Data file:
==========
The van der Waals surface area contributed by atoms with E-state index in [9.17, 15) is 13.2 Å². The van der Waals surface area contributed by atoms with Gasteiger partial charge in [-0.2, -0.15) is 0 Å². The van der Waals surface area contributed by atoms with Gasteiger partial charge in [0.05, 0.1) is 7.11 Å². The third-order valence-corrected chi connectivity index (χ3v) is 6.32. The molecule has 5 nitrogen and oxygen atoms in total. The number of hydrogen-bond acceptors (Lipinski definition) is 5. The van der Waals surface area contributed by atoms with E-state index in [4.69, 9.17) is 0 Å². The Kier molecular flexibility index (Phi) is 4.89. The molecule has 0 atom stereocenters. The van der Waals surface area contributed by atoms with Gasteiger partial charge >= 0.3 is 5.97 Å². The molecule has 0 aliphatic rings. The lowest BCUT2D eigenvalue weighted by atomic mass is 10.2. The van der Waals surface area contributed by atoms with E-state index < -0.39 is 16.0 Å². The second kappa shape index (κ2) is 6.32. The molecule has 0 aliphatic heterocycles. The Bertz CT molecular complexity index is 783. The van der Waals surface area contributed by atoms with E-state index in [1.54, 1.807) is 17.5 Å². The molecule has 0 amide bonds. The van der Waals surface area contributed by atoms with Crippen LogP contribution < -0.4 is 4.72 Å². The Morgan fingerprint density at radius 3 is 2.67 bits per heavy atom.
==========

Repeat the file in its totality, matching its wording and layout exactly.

The van der Waals surface area contributed by atoms with E-state index in [9.17, 15) is 13.2 Å². The van der Waals surface area contributed by atoms with Gasteiger partial charge in [-0.2, -0.15) is 0 Å². The van der Waals surface area contributed by atoms with Gasteiger partial charge in [0.05, 0.1) is 7.11 Å². The third-order valence-corrected chi connectivity index (χ3v) is 6.32. The molecule has 5 nitrogen and oxygen atoms in total. The number of hydrogen-bond acceptors (Lipinski definition) is 5. The van der Waals surface area contributed by atoms with E-state index in [4.69, 9.17) is 0 Å². The Kier molecular flexibility index (Phi) is 4.89. The molecule has 0 atom stereocenters. The van der Waals surface area contributed by atoms with Gasteiger partial charge >= 0.3 is 5.97 Å². The molecule has 0 aliphatic rings. The lowest BCUT2D eigenvalue weighted by atomic mass is 10.2. The van der Waals surface area contributed by atoms with E-state index < -0.39 is 16.0 Å². The second kappa shape index (κ2) is 6.32. The molecule has 0 aliphatic heterocycles. The Bertz CT molecular complexity index is 783. The van der Waals surface area contributed by atoms with E-state index in [1.54, 1.807) is 17.5 Å². The molecule has 0 amide bonds. The van der Waals surface area contributed by atoms with Crippen LogP contribution < -0.4 is 4.72 Å². The Morgan fingerprint density at radius 3 is 2.67 bits per heavy atom.